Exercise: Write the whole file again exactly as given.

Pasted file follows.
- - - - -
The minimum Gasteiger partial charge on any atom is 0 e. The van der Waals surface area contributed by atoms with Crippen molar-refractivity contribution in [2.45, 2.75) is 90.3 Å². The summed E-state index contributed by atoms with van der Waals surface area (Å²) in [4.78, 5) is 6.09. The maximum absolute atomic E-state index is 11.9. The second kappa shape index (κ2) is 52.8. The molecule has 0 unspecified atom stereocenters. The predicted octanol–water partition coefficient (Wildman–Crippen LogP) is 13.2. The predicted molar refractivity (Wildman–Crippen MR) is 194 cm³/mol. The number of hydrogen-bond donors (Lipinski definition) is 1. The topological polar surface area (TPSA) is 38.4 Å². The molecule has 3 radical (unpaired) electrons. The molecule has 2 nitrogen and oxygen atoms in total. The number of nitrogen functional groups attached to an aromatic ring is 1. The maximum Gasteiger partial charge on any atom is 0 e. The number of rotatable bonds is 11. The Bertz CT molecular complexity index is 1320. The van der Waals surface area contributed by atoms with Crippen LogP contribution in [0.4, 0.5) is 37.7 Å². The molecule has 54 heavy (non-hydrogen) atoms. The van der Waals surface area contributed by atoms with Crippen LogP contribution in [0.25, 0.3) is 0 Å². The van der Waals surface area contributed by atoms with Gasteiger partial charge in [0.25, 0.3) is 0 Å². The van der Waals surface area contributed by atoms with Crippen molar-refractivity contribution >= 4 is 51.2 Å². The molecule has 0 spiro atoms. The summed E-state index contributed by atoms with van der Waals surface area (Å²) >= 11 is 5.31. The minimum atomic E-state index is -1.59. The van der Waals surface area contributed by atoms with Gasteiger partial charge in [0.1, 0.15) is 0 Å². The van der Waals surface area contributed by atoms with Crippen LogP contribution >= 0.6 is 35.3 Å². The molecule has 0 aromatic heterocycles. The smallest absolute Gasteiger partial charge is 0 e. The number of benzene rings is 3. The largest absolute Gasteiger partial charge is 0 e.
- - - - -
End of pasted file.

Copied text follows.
The minimum Gasteiger partial charge on any atom is 0 e. The van der Waals surface area contributed by atoms with Crippen molar-refractivity contribution in [2.45, 2.75) is 90.3 Å². The summed E-state index contributed by atoms with van der Waals surface area (Å²) in [4.78, 5) is 6.09. The maximum absolute atomic E-state index is 11.9. The second kappa shape index (κ2) is 52.8. The molecule has 0 unspecified atom stereocenters. The predicted octanol–water partition coefficient (Wildman–Crippen LogP) is 13.2. The predicted molar refractivity (Wildman–Crippen MR) is 194 cm³/mol. The number of hydrogen-bond donors (Lipinski definition) is 1. The topological polar surface area (TPSA) is 38.4 Å². The molecule has 3 radical (unpaired) electrons. The molecule has 2 nitrogen and oxygen atoms in total. The number of nitrogen functional groups attached to an aromatic ring is 1. The maximum Gasteiger partial charge on any atom is 0 e. The number of rotatable bonds is 11. The Bertz CT molecular complexity index is 1320. The van der Waals surface area contributed by atoms with Crippen LogP contribution in [0.4, 0.5) is 37.7 Å². The molecule has 54 heavy (non-hydrogen) atoms. The van der Waals surface area contributed by atoms with Crippen LogP contribution in [0.25, 0.3) is 0 Å². The van der Waals surface area contributed by atoms with Gasteiger partial charge in [0.25, 0.3) is 0 Å². The van der Waals surface area contributed by atoms with Crippen molar-refractivity contribution >= 4 is 51.2 Å². The molecule has 0 spiro atoms. The summed E-state index contributed by atoms with van der Waals surface area (Å²) >= 11 is 5.31. The minimum atomic E-state index is -1.59. The van der Waals surface area contributed by atoms with Gasteiger partial charge in [0.1, 0.15) is 0 Å². The van der Waals surface area contributed by atoms with Crippen LogP contribution >= 0.6 is 35.3 Å². The molecule has 0 aromatic heterocycles. The smallest absolute Gasteiger partial charge is 0 e. The number of benzene rings is 3. The largest absolute Gasteiger partial charge is 0 e.